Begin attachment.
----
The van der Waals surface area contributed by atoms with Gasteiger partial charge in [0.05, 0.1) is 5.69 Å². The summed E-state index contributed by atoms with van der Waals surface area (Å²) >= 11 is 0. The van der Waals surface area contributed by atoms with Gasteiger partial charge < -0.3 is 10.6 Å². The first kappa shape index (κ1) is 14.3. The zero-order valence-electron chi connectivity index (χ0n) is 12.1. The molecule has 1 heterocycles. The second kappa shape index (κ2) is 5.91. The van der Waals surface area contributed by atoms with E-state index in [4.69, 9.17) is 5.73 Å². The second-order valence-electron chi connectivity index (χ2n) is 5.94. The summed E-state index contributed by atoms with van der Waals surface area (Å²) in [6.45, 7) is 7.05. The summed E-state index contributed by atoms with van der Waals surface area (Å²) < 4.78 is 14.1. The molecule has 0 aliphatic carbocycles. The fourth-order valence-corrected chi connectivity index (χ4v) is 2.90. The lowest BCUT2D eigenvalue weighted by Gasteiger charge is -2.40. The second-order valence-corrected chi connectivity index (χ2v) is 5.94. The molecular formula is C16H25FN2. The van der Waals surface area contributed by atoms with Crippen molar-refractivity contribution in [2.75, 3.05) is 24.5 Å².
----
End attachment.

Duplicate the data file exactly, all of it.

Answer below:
The van der Waals surface area contributed by atoms with Gasteiger partial charge in [0.05, 0.1) is 5.69 Å². The summed E-state index contributed by atoms with van der Waals surface area (Å²) >= 11 is 0. The van der Waals surface area contributed by atoms with Gasteiger partial charge < -0.3 is 10.6 Å². The first kappa shape index (κ1) is 14.3. The zero-order valence-electron chi connectivity index (χ0n) is 12.1. The molecule has 1 heterocycles. The second kappa shape index (κ2) is 5.91. The van der Waals surface area contributed by atoms with E-state index in [4.69, 9.17) is 5.73 Å². The second-order valence-electron chi connectivity index (χ2n) is 5.94. The summed E-state index contributed by atoms with van der Waals surface area (Å²) in [6.45, 7) is 7.05. The summed E-state index contributed by atoms with van der Waals surface area (Å²) < 4.78 is 14.1. The molecule has 0 aliphatic carbocycles. The fourth-order valence-corrected chi connectivity index (χ4v) is 2.90. The lowest BCUT2D eigenvalue weighted by Gasteiger charge is -2.40. The second-order valence-corrected chi connectivity index (χ2v) is 5.94. The molecular formula is C16H25FN2. The van der Waals surface area contributed by atoms with Crippen molar-refractivity contribution in [2.75, 3.05) is 24.5 Å².